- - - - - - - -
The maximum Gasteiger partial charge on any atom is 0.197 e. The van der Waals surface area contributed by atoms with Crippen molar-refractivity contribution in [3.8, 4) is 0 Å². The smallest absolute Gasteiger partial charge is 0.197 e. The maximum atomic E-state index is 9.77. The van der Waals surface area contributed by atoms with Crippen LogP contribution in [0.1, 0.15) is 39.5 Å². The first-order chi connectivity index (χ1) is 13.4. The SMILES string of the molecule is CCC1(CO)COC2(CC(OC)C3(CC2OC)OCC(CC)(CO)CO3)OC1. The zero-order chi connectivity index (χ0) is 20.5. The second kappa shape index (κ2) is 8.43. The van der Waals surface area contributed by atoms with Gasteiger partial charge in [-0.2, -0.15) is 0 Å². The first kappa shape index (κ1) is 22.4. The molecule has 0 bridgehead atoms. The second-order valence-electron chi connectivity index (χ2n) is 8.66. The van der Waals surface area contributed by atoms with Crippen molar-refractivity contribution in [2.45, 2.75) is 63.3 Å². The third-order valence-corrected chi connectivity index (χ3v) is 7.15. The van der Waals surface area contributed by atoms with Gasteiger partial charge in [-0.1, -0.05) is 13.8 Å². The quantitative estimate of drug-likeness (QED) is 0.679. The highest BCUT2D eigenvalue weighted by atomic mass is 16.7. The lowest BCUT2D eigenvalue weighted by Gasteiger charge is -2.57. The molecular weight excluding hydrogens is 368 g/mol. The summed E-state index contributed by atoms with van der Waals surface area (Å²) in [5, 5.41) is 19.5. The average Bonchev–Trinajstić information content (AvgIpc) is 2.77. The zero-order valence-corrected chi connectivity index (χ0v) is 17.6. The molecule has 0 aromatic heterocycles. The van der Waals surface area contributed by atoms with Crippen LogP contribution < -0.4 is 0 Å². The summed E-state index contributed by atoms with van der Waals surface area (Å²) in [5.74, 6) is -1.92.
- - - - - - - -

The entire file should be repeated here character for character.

The maximum Gasteiger partial charge on any atom is 0.197 e. The van der Waals surface area contributed by atoms with Crippen molar-refractivity contribution in [3.8, 4) is 0 Å². The smallest absolute Gasteiger partial charge is 0.197 e. The maximum atomic E-state index is 9.77. The van der Waals surface area contributed by atoms with Crippen LogP contribution in [0.1, 0.15) is 39.5 Å². The first-order chi connectivity index (χ1) is 13.4. The SMILES string of the molecule is CCC1(CO)COC2(CC(OC)C3(CC2OC)OCC(CC)(CO)CO3)OC1. The zero-order chi connectivity index (χ0) is 20.5. The second kappa shape index (κ2) is 8.43. The van der Waals surface area contributed by atoms with Gasteiger partial charge in [-0.2, -0.15) is 0 Å². The first kappa shape index (κ1) is 22.4. The molecule has 0 bridgehead atoms. The second-order valence-electron chi connectivity index (χ2n) is 8.66. The van der Waals surface area contributed by atoms with Crippen molar-refractivity contribution in [2.45, 2.75) is 63.3 Å². The third-order valence-corrected chi connectivity index (χ3v) is 7.15. The van der Waals surface area contributed by atoms with Gasteiger partial charge in [-0.1, -0.05) is 13.8 Å². The quantitative estimate of drug-likeness (QED) is 0.679. The highest BCUT2D eigenvalue weighted by atomic mass is 16.7. The lowest BCUT2D eigenvalue weighted by Gasteiger charge is -2.57. The molecular weight excluding hydrogens is 368 g/mol. The summed E-state index contributed by atoms with van der Waals surface area (Å²) in [5, 5.41) is 19.5. The average Bonchev–Trinajstić information content (AvgIpc) is 2.77. The zero-order valence-corrected chi connectivity index (χ0v) is 17.6. The molecule has 0 aromatic heterocycles. The van der Waals surface area contributed by atoms with Crippen LogP contribution < -0.4 is 0 Å². The summed E-state index contributed by atoms with van der Waals surface area (Å²) in [5.74, 6) is -1.92.